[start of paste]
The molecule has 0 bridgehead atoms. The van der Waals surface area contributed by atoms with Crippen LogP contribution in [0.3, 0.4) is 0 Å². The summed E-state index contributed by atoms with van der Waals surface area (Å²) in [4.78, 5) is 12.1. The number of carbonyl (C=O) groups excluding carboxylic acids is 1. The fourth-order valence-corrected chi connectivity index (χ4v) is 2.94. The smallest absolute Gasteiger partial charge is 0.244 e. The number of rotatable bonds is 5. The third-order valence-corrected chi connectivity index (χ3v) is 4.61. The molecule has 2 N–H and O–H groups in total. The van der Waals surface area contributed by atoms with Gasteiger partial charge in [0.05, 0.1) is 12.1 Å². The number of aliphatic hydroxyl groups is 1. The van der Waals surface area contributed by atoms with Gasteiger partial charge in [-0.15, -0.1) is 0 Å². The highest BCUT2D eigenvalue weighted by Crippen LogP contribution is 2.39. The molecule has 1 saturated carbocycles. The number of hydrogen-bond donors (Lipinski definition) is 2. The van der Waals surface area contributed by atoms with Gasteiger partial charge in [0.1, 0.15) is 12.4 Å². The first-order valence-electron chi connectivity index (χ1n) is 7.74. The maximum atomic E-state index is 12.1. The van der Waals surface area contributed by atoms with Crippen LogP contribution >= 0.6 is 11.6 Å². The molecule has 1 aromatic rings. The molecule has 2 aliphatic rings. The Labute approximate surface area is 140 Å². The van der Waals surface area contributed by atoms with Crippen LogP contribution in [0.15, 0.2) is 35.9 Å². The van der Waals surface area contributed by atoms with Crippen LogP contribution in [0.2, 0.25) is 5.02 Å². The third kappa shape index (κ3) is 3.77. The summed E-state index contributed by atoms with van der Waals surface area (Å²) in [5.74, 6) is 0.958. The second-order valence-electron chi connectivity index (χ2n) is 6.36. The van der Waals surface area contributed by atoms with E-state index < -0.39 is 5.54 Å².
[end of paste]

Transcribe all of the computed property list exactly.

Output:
The molecule has 0 bridgehead atoms. The van der Waals surface area contributed by atoms with Crippen LogP contribution in [0.3, 0.4) is 0 Å². The summed E-state index contributed by atoms with van der Waals surface area (Å²) in [4.78, 5) is 12.1. The number of carbonyl (C=O) groups excluding carboxylic acids is 1. The fourth-order valence-corrected chi connectivity index (χ4v) is 2.94. The smallest absolute Gasteiger partial charge is 0.244 e. The number of rotatable bonds is 5. The third-order valence-corrected chi connectivity index (χ3v) is 4.61. The molecule has 2 N–H and O–H groups in total. The van der Waals surface area contributed by atoms with Gasteiger partial charge in [0.05, 0.1) is 12.1 Å². The number of aliphatic hydroxyl groups is 1. The van der Waals surface area contributed by atoms with Gasteiger partial charge in [-0.15, -0.1) is 0 Å². The highest BCUT2D eigenvalue weighted by Crippen LogP contribution is 2.39. The molecule has 1 saturated carbocycles. The number of hydrogen-bond donors (Lipinski definition) is 2. The van der Waals surface area contributed by atoms with Gasteiger partial charge in [0.1, 0.15) is 12.4 Å². The first-order valence-electron chi connectivity index (χ1n) is 7.74. The maximum atomic E-state index is 12.1. The van der Waals surface area contributed by atoms with Crippen LogP contribution >= 0.6 is 11.6 Å². The molecule has 1 aromatic rings. The molecule has 2 aliphatic rings. The Labute approximate surface area is 140 Å². The van der Waals surface area contributed by atoms with Crippen LogP contribution in [0.15, 0.2) is 35.9 Å². The van der Waals surface area contributed by atoms with Crippen LogP contribution in [0.2, 0.25) is 5.02 Å². The third kappa shape index (κ3) is 3.77. The summed E-state index contributed by atoms with van der Waals surface area (Å²) in [5.74, 6) is 0.958. The second-order valence-electron chi connectivity index (χ2n) is 6.36. The van der Waals surface area contributed by atoms with E-state index < -0.39 is 5.54 Å².